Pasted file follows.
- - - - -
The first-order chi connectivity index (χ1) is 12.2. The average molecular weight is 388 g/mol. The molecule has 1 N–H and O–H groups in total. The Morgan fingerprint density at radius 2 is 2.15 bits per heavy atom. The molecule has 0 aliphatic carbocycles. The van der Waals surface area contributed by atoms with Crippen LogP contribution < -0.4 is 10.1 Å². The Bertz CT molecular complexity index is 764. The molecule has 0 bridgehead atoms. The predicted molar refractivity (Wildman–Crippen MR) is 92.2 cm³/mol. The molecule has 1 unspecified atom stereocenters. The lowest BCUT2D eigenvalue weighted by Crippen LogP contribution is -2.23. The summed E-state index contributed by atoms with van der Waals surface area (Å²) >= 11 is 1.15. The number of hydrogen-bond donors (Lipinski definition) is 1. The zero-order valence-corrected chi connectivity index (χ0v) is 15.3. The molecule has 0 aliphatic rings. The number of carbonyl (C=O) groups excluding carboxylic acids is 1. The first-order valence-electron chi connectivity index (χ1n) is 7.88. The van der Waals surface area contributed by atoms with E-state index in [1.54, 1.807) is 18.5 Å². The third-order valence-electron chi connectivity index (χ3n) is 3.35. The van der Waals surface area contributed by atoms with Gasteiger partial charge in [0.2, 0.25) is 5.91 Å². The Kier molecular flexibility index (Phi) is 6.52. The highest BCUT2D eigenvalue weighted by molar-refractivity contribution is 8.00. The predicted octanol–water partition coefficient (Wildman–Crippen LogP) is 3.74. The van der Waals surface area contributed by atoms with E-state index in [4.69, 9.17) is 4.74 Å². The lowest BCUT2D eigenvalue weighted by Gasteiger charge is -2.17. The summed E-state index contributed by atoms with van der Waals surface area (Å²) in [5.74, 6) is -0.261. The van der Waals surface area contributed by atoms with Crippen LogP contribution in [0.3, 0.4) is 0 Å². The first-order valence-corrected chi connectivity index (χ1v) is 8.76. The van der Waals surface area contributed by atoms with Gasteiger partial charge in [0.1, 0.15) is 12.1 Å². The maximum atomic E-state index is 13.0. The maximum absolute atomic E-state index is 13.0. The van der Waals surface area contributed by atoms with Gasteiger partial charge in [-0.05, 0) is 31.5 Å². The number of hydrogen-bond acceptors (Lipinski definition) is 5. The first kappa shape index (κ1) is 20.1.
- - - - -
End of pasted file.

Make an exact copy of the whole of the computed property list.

The first-order chi connectivity index (χ1) is 12.2. The average molecular weight is 388 g/mol. The molecule has 1 N–H and O–H groups in total. The Morgan fingerprint density at radius 2 is 2.15 bits per heavy atom. The molecule has 0 aliphatic carbocycles. The van der Waals surface area contributed by atoms with Crippen LogP contribution < -0.4 is 10.1 Å². The Bertz CT molecular complexity index is 764. The molecule has 0 bridgehead atoms. The predicted molar refractivity (Wildman–Crippen MR) is 92.2 cm³/mol. The molecule has 1 unspecified atom stereocenters. The lowest BCUT2D eigenvalue weighted by Crippen LogP contribution is -2.23. The summed E-state index contributed by atoms with van der Waals surface area (Å²) >= 11 is 1.15. The number of hydrogen-bond donors (Lipinski definition) is 1. The zero-order valence-corrected chi connectivity index (χ0v) is 15.3. The molecule has 0 aliphatic rings. The number of carbonyl (C=O) groups excluding carboxylic acids is 1. The first-order valence-electron chi connectivity index (χ1n) is 7.88. The van der Waals surface area contributed by atoms with E-state index in [1.54, 1.807) is 18.5 Å². The third-order valence-electron chi connectivity index (χ3n) is 3.35. The van der Waals surface area contributed by atoms with Gasteiger partial charge in [0.2, 0.25) is 5.91 Å². The Kier molecular flexibility index (Phi) is 6.52. The highest BCUT2D eigenvalue weighted by molar-refractivity contribution is 8.00. The predicted octanol–water partition coefficient (Wildman–Crippen LogP) is 3.74. The van der Waals surface area contributed by atoms with E-state index in [4.69, 9.17) is 4.74 Å². The lowest BCUT2D eigenvalue weighted by Gasteiger charge is -2.17. The summed E-state index contributed by atoms with van der Waals surface area (Å²) in [5.74, 6) is -0.261. The van der Waals surface area contributed by atoms with Crippen LogP contribution in [0.3, 0.4) is 0 Å². The first-order valence-corrected chi connectivity index (χ1v) is 8.76. The van der Waals surface area contributed by atoms with Gasteiger partial charge in [0.1, 0.15) is 12.1 Å². The maximum atomic E-state index is 13.0. The maximum absolute atomic E-state index is 13.0. The van der Waals surface area contributed by atoms with Gasteiger partial charge in [-0.05, 0) is 31.5 Å². The number of hydrogen-bond acceptors (Lipinski definition) is 5. The first kappa shape index (κ1) is 20.1.